But are patients 'shopping?'

But experts say the United States has not yet revolutionized how U.S. residents shop for health care—though payers are increasingly adopting policies to encourage comparison shopping.

According to Stinneford, payers are starting to adopt "stringent" coverage requirements for health plans, which force consumers to be more conscious about where they get care. As an example, he noted Anthem's decision earlier this year not to pay for outpatient MRIs and CT scans at hospitals.

Separately, Mehrotra cited reference pricing—through which an insurer requires enrollees to pay the excess price for services from a provider who charges above a certain threshold—as a way to incentivize patients to shift to lower-priced providers.

"We're seeing increased use of reference pricing for orthopedic surgery, for colonoscopies, for MRIs, for labs, and for drugs," Mehrotra said. He added, "There, the research has demonstrated that people switch quickly and abruptly to lower-priced providers who are below the reference that they gave you."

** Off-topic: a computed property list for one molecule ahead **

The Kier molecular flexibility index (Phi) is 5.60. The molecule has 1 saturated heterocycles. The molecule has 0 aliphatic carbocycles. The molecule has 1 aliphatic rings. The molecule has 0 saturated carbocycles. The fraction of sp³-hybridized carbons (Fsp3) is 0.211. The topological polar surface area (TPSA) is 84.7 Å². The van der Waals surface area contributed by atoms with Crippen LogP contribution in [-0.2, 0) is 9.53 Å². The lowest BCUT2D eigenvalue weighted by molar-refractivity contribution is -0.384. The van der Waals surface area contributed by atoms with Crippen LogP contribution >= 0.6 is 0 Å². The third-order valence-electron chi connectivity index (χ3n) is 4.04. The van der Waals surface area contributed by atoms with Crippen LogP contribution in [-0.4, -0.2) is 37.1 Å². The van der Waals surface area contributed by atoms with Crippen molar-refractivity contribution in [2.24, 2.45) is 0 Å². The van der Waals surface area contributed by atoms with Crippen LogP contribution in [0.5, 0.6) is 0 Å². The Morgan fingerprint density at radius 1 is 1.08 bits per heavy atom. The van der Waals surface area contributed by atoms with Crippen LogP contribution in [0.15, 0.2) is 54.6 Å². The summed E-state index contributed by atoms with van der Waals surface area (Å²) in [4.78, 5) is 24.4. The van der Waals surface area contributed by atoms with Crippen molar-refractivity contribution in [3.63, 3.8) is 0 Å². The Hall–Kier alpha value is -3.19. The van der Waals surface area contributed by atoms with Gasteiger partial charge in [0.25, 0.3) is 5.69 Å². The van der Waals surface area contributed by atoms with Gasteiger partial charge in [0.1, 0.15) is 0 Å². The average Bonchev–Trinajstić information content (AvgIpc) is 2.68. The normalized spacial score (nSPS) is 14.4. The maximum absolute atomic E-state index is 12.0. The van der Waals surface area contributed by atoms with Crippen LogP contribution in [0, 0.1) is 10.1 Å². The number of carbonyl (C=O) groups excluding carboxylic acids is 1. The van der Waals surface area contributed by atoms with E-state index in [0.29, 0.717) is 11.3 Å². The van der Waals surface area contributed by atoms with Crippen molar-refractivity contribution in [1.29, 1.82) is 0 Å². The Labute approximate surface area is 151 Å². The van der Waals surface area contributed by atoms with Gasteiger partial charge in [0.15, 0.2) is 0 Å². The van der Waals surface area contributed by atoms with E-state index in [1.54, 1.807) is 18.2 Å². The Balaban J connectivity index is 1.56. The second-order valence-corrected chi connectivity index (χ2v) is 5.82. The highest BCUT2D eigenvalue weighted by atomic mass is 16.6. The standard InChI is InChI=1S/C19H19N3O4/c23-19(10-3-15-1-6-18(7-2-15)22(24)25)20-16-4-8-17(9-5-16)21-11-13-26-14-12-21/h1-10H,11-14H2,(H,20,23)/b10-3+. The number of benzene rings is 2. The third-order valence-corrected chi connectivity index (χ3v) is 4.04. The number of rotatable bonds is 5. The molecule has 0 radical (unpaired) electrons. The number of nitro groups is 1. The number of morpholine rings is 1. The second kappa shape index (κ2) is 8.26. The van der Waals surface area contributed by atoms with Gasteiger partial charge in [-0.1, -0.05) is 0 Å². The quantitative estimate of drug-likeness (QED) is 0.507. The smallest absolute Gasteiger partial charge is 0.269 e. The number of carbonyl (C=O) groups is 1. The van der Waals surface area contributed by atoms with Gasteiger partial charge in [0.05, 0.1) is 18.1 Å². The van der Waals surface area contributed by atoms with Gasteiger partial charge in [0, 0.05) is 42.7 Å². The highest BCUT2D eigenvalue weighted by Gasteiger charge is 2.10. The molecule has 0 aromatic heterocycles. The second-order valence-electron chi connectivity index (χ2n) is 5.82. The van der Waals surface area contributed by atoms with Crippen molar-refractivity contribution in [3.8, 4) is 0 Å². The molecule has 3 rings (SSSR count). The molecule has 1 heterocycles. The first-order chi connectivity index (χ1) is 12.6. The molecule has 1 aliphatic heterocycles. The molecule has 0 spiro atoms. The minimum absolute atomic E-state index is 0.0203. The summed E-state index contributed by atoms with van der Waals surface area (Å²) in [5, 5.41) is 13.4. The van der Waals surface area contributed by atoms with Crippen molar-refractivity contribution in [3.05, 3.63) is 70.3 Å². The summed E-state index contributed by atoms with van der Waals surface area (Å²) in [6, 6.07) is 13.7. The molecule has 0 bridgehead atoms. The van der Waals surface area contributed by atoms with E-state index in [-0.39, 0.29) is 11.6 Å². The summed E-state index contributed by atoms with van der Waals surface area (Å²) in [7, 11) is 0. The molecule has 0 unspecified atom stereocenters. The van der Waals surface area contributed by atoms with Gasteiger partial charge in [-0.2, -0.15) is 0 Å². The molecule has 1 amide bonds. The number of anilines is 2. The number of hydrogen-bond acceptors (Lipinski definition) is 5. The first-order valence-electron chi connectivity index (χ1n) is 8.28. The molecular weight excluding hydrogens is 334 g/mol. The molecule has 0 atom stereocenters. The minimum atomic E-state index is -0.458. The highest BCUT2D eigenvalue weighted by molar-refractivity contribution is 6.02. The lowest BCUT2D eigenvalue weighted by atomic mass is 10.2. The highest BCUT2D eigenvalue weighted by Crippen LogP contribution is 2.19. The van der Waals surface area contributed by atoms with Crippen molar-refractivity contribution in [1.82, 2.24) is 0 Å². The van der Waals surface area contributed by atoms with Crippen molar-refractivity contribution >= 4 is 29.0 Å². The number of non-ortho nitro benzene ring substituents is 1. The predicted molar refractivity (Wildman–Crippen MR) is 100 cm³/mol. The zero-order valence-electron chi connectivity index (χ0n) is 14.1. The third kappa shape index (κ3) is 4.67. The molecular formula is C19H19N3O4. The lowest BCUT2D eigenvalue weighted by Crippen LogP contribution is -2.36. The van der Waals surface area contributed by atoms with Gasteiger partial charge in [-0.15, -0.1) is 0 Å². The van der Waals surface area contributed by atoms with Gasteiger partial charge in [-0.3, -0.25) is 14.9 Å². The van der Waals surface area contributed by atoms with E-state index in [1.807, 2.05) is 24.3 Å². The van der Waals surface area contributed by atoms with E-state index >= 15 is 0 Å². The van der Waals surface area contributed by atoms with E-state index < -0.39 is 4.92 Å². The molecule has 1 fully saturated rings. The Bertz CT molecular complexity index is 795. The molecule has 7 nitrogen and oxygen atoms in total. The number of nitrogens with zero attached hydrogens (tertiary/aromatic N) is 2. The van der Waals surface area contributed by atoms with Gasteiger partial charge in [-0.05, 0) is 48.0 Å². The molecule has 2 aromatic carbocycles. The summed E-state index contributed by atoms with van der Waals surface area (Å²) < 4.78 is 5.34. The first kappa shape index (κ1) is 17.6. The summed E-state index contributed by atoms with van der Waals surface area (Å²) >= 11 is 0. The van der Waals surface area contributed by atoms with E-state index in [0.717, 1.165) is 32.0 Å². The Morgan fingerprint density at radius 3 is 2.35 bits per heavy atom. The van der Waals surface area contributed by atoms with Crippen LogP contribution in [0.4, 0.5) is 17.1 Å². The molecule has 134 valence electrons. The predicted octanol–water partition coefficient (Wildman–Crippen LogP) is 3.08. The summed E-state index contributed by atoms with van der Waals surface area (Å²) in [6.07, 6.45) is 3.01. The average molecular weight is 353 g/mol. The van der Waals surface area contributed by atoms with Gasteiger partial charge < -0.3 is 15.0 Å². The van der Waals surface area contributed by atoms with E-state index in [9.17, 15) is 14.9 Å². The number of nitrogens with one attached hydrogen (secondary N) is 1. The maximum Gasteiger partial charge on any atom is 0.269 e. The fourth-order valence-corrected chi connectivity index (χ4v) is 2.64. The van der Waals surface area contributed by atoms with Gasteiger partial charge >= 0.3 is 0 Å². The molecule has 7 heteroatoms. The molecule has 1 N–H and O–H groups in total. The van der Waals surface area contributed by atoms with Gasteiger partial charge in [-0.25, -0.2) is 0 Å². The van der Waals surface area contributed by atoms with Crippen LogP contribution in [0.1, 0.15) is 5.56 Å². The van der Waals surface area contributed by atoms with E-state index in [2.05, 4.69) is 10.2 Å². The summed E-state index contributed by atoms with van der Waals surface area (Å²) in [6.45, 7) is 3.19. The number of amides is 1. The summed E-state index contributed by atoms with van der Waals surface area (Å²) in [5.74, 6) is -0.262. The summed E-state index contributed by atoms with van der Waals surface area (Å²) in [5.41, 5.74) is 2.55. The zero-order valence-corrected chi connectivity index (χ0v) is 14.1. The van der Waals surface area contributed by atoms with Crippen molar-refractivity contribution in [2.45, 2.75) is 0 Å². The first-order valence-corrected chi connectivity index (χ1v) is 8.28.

In addition, Stinneford noted smartphone applications have given consumers convenient access to new forms of information. He said, "You didn't know where to get all this [information] before, and you didn't even think about asking because it was just sort of taken care of."

However, Sean Nicholson, a professor in the Department of Policy Analysis and Management at Cornell University, said he doesn't think the developments to date qualify as "revolutionary."

"I think of [a retail revolution] as patients/consumers who are in high-deductible health plans (HDHP) who have a lot of skin in the game … finally behaving in health care the way they behave in other markets," Nicholson said. "And that is to demand that prices be posted, those prices are real, there might be quality measures posted, associated with the provider's price, they consider those before they choose a physician/hospital, and then they respond to provide information for the next person who's making that choice."